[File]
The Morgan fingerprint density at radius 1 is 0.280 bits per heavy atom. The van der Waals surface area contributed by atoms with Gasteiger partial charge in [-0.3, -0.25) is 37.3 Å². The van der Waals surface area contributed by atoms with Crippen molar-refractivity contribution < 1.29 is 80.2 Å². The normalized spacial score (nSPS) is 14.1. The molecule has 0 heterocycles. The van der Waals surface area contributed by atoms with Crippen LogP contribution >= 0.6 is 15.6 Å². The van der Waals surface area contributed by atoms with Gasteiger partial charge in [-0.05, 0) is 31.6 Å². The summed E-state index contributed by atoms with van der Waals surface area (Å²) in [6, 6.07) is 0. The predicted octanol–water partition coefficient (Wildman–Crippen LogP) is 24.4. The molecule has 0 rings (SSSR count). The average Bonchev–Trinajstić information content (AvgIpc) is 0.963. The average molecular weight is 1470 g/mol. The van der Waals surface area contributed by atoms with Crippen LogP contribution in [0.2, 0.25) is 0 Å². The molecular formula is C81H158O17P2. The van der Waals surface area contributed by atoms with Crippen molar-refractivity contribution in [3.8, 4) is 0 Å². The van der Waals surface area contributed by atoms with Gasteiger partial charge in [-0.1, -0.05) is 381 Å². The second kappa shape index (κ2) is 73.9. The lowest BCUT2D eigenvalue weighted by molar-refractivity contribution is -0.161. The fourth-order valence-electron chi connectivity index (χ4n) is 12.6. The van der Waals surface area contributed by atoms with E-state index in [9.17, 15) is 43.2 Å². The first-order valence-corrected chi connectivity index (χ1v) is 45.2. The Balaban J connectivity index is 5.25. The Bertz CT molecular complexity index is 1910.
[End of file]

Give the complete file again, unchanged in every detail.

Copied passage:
The Morgan fingerprint density at radius 1 is 0.280 bits per heavy atom. The van der Waals surface area contributed by atoms with Gasteiger partial charge in [-0.3, -0.25) is 37.3 Å². The van der Waals surface area contributed by atoms with Crippen molar-refractivity contribution < 1.29 is 80.2 Å². The normalized spacial score (nSPS) is 14.1. The molecule has 0 heterocycles. The van der Waals surface area contributed by atoms with Crippen LogP contribution >= 0.6 is 15.6 Å². The van der Waals surface area contributed by atoms with Gasteiger partial charge in [-0.05, 0) is 31.6 Å². The summed E-state index contributed by atoms with van der Waals surface area (Å²) in [6, 6.07) is 0. The predicted octanol–water partition coefficient (Wildman–Crippen LogP) is 24.4. The molecule has 0 rings (SSSR count). The average Bonchev–Trinajstić information content (AvgIpc) is 0.963. The average molecular weight is 1470 g/mol. The van der Waals surface area contributed by atoms with Crippen LogP contribution in [0.2, 0.25) is 0 Å². The molecular formula is C81H158O17P2. The van der Waals surface area contributed by atoms with Crippen molar-refractivity contribution in [3.8, 4) is 0 Å². The van der Waals surface area contributed by atoms with Gasteiger partial charge in [-0.1, -0.05) is 381 Å². The second kappa shape index (κ2) is 73.9. The lowest BCUT2D eigenvalue weighted by molar-refractivity contribution is -0.161. The fourth-order valence-electron chi connectivity index (χ4n) is 12.6. The van der Waals surface area contributed by atoms with E-state index in [9.17, 15) is 43.2 Å². The first-order valence-corrected chi connectivity index (χ1v) is 45.2. The Balaban J connectivity index is 5.25. The Bertz CT molecular complexity index is 1910.